UKSN Presents is the start of what will become a more regular series, getting under the skin of social media and sport through some it’s highest profile practitioners. First we start with long time friend, ex-BBC Social Media & Website Editor and now Twitter UK’s Head of Sport – Lewis Wiltshire.
Hi Lewis, thanks for joining us for this first ‘UKSN Presents…’. You have been one of Twitters biggest advocates over the last few of years. What’s it like now working for them?
I love working for Twitter. As you say, I have evangelised about the platform for years, as I saw quite early on the power it had for journalists and editors, as I was at that time. To play a part in the future of the company and the way the platform is used by the media and others is a wonderful opportunity.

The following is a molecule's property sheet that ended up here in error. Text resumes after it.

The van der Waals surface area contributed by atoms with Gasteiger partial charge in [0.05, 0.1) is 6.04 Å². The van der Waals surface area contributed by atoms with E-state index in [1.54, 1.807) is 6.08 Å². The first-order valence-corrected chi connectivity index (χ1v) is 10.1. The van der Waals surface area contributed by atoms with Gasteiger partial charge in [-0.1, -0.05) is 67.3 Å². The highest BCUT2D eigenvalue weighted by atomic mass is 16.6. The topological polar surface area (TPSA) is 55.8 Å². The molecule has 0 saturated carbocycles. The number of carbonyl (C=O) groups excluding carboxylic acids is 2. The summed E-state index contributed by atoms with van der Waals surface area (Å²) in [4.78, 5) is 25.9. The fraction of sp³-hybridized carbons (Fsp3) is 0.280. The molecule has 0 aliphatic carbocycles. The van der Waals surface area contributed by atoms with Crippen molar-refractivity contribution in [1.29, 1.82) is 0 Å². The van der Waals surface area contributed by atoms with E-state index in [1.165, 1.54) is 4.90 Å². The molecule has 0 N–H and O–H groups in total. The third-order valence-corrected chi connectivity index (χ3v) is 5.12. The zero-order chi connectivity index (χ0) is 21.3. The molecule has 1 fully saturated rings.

What constitutes a normal day (if there is such a thing) for you at Twitter UK HQ?
Well the day doesn’t start or end at Twitter UK HQ, that’s the first thing! The thing about working for a platform which is both work, and fun, is that it never stops. I am checking Twitter from 6am every day, right through the day, and then in the evenings I love interacting on Twitter during big sports occasions. Oh, and work email, and lots of meetings with partners, obviously. I occasionally find time to remember I’m a husband and father – although the latter will be easier when my kids are old enough to talk to on Twitter instead (half-joking).
Your new job title is ‘Head of Sport’’ – what does that encompass? and how do you see it evolving?
I am here to help the sport industry in the UK and Europe use Twitter more effectively. That means working with broadcasters, websites, leagues, governing bodies, clubs, athletes … anyone who uses Twitter, or should be using Twitter. There is already some amazing innovation going on with Twitter in European sports, and my job is to encourage that and help others to grow too.
There are many uses of Twitter depending on the users needs. How do you use it and what have been the biggest benefits?